The Shakespeare Conference: SHK 14.2402  Friday, 19 December 2003

From:           Brian Willis <This email address is being protected from spambots. You need JavaScript enabled to view it.>
Date:           Thursday, 18 Dec 2003 08:06:22 -0800 (PST)
Subject:        Tolkien and Shakespeare (Again)

Avert your eyes if you do not want to hear about Lord of the Rings:
Return of the King before seeing the film:

This conference nicely discussed the possibilities of Tolkien's nodding
to Shakespeare with the insurgency of the Ents in The Two Towers being a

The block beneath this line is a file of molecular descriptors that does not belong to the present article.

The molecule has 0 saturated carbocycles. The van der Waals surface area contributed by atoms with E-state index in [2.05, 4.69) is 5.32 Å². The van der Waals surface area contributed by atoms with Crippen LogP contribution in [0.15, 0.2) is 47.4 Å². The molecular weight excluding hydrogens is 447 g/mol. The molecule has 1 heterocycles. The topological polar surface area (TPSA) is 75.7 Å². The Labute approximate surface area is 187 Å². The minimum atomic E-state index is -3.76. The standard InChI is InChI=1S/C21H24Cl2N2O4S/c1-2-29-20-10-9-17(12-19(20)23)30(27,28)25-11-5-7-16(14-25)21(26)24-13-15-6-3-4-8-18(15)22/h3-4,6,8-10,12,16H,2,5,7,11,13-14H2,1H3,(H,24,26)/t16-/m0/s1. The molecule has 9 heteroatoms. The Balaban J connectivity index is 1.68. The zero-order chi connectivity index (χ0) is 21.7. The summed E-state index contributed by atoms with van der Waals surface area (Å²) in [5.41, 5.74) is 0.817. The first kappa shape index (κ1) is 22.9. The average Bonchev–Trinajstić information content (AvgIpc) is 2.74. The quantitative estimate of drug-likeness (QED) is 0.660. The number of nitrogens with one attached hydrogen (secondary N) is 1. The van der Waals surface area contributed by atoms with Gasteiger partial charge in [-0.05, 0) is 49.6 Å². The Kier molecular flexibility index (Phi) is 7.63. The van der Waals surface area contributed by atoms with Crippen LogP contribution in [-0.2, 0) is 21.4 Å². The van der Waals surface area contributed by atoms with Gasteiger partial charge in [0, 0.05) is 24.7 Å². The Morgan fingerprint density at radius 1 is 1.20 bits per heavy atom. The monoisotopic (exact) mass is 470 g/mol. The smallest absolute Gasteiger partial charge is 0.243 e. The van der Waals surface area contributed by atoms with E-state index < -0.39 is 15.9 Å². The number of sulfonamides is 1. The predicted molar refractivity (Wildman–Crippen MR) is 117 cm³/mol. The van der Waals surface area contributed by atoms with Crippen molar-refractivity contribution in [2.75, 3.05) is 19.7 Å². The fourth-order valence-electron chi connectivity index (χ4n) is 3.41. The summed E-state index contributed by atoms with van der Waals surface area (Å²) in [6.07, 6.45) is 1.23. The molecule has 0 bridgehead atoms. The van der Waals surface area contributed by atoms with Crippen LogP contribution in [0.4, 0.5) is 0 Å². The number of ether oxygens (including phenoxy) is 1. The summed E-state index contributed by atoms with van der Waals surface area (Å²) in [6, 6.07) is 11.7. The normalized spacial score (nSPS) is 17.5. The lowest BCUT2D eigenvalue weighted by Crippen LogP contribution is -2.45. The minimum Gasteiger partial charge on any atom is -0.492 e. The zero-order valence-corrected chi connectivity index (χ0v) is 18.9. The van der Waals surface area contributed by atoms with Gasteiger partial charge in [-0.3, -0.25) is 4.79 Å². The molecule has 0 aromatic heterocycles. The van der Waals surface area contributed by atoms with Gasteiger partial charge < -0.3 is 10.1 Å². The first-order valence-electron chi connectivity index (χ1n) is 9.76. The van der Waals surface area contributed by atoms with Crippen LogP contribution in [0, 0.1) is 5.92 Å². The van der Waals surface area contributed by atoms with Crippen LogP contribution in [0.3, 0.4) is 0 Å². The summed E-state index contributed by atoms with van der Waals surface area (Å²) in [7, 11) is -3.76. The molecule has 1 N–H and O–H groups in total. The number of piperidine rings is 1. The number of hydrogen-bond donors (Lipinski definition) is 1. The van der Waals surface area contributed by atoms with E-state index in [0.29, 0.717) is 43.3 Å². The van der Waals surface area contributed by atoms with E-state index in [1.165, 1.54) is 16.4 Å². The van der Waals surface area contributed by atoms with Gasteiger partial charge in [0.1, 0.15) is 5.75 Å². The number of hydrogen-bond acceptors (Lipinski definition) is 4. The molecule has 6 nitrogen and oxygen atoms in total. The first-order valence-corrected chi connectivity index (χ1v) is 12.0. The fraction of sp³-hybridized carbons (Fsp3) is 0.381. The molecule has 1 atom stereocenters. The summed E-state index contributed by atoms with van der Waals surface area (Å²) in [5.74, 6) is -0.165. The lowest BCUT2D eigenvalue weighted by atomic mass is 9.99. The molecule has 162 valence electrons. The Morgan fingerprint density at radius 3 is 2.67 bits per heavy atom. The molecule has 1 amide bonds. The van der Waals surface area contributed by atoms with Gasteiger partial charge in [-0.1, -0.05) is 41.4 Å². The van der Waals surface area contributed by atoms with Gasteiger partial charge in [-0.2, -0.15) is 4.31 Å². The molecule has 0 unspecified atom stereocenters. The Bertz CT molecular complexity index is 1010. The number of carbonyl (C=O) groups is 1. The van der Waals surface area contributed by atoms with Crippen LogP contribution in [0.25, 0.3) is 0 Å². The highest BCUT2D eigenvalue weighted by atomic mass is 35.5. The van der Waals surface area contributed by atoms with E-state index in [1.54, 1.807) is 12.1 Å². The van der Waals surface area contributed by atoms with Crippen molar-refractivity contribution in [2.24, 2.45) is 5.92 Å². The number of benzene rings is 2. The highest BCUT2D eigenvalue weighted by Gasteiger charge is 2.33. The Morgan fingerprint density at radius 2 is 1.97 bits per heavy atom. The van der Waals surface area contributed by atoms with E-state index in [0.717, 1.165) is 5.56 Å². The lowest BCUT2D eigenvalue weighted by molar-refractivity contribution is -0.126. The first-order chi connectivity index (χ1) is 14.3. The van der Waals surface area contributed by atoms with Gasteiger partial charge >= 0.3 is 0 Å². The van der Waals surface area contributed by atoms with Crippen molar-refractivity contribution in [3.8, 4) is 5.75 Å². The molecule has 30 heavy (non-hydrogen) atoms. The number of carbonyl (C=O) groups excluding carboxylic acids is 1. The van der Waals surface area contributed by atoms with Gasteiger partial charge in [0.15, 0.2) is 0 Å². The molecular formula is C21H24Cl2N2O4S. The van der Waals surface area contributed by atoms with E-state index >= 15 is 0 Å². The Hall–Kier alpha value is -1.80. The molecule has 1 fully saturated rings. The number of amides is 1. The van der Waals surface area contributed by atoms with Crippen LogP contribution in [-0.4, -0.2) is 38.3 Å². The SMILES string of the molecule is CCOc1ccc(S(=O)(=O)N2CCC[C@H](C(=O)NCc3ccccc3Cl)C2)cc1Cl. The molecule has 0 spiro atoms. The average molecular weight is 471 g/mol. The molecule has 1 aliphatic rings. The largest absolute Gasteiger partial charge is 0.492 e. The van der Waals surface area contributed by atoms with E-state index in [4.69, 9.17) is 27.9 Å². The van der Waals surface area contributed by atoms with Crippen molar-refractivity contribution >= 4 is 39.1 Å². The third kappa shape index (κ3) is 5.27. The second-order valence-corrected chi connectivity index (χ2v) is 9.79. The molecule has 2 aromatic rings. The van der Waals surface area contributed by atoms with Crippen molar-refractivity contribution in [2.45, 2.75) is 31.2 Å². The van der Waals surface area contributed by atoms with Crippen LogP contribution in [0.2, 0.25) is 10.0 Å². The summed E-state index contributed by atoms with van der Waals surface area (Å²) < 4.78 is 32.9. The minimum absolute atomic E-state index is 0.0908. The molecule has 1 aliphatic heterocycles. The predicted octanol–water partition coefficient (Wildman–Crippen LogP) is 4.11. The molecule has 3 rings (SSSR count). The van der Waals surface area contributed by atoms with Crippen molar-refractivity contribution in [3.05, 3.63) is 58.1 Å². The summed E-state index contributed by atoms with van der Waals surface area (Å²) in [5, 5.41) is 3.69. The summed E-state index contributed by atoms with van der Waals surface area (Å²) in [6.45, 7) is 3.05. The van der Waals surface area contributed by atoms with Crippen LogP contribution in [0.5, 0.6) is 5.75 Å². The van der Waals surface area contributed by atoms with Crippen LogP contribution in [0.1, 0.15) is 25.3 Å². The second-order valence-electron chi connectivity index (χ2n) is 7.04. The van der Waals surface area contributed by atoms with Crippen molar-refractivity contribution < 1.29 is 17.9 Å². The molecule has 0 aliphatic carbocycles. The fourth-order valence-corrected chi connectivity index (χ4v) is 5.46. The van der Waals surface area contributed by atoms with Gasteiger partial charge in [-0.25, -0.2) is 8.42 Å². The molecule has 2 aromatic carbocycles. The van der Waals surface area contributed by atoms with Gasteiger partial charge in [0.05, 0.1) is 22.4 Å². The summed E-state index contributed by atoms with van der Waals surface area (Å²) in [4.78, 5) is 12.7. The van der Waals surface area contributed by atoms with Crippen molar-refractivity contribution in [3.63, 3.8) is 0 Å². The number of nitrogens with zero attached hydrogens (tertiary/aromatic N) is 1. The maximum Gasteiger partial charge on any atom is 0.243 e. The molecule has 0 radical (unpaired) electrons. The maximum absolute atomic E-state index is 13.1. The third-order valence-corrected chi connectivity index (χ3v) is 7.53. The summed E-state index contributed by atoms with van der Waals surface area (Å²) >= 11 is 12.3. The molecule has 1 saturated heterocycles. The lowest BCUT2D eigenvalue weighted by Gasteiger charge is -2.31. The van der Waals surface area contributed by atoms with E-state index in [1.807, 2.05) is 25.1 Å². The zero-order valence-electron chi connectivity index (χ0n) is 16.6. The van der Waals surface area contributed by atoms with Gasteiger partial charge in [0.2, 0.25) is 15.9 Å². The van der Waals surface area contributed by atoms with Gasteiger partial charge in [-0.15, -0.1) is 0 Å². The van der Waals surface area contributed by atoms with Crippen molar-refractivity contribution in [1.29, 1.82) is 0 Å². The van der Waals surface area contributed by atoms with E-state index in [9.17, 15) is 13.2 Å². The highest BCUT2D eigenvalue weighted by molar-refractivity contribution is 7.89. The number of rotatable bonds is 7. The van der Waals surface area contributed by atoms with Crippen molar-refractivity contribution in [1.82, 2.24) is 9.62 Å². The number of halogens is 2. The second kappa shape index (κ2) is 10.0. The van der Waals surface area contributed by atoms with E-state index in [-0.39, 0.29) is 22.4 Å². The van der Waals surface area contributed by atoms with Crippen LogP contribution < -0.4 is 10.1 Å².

possible reference to the moving of Birnam Wood. In the third book/film:
another such possible reference and revision occurs. The chief Dark
Rider is portrayed by Gandalf as impossible to be slain by man. Of
course, it runs across Eowyn at the Battle of Minas Tirith and
pronounces to her: "I can not be slain by mankind". Eowyn takes off her
helm and defiantly asserts "I am not man" before impaling its face(?) on
her sword. Perhaps not a direct parallel but the closeness of the
deception made me immediately think of Macbeth. Am I reading too much
into it? Or is it another possible echo of the influence of
Shakespeare's play on Tolkien's mind? More than one reviewer have
mentioned Shakespearean parallels as being a part of the film's

Brian Willis

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